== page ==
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  1. #1

    Bears

    I'm an Aussie member, travelling Portland to Portland (Or to Me) in a week or so through July, via Yellowstone, Glacier NP, then East. My wife (who's also riding) and I are curious about bears. Any advice on how to deal if we encounter them on the road?

  2. #2
    SURVIVOR akbeemer's Avatar
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    All you need to know about bears from people who should know.....

    https://www.nps.gov/subjects/bears/safety.htm
    Kevin Huddy
    The Outpost, Silver City, Montana

  3. #3
    Liaison 20774's Avatar
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    Welcome to the forum! Enjoy your trip...hopefully bear-free!!

    Oh, and don't forget to stop in other Portlands along the way - Michigan, North Dakota, Ohio, Pennsylvania, New York - just to name a few!
    Kurt -- Forum Liaison ---> Resources and Links Thread <---
    '78 R100/7 & '69 R69S & '52 R25/2
    mine-ineye-deatheah-pielayah-jooa-kalayus. oolah-minane-hay-meeriah-kal-oyus-algay-a-thaykin', buddy!

  4. #4
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    Welcome to the forum to both of you! Hope you have a wonderful trip, it sounds like the trip of a lifetime.

    About bears: very unlikely to see one up close but . . . avoid them at all costs.

    Good luck.
    Royce
    On the coast of Kansas
    2012 F800ST

  5. #5
    Registered User lkraus's Avatar
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    Stick to the speed limit and they will leave you alone...
    capture.jpg
    Larry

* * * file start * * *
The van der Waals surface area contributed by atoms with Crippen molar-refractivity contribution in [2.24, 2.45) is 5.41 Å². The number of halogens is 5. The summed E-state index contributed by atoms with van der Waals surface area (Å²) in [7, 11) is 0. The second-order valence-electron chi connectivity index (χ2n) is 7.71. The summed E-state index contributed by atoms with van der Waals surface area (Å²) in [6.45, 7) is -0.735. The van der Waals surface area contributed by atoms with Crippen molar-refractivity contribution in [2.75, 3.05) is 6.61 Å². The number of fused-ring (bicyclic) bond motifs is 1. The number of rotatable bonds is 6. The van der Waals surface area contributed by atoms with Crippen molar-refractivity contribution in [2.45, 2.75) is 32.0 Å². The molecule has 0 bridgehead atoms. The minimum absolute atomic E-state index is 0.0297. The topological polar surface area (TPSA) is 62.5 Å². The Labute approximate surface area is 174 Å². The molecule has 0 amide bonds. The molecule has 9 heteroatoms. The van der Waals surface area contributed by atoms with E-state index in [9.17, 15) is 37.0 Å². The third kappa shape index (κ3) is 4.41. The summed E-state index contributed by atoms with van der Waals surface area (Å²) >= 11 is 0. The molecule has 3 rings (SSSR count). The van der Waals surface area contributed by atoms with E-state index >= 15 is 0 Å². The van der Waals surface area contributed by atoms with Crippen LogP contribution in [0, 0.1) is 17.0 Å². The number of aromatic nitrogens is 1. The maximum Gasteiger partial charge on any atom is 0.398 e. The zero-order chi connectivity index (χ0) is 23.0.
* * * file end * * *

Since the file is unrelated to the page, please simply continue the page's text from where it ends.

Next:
2006 R1200RT

  6. #6
    Quote Originally Posted by akbeemer View Post
    All you need to know about bears from people who should know.....

    https://www.nps.gov/subjects/bears/safety.htm
    Thanks Kevin for that info. I have "seen" a bear while riding in the Ozarks, but have never encountered one while off the bike. I love all wildlife and like knowing how to react sensibly.
    Gail Thorne
    2017 F700GS

  7. #7
    Registered User Rinty's Avatar
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    Quote Originally Posted by pdrbob View Post
    I'm an Aussie member, travelling Portland to Portland (Or to Me) in a week or so through July, via Yellowstone, Glacier NP, then East. My wife (who's also riding) and I are curious about bears. Any advice on how to deal if we encounter them on the road?
    The few bears I've encountered over the years ran away from me at full speed. Deer, on the other other hand, may jink this way and that.

    If you're going to be camping in bear country (the West) I suggest you pick up some bear spray at an outfitter in Portland and keep it handy in your tent with you. Discard it before your return flight; you don't want to take it through security.

    Have a great trip, and don't worry about bears.
    Rinty

  8. #8
    Registered User powwow's Avatar
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    One of the most important things to remember regarding camping and bears, is to never have your food cache in your tent or your bike. Camp grounds in bear country will usually have lockers to keep your food in. There is also a line of thought that suggests you shouldn't keep the clothes you cooked in inside your tent, but I've never had an issue with that.
    Larry Gregerson; Bend, OR
    MOA #93031

  9. #9
    Thanks very much for all the helpful advice. I didn't realise there were so many Portlands, but we'll definitely try to catch a few on the way across.

  10. #10
    Registered User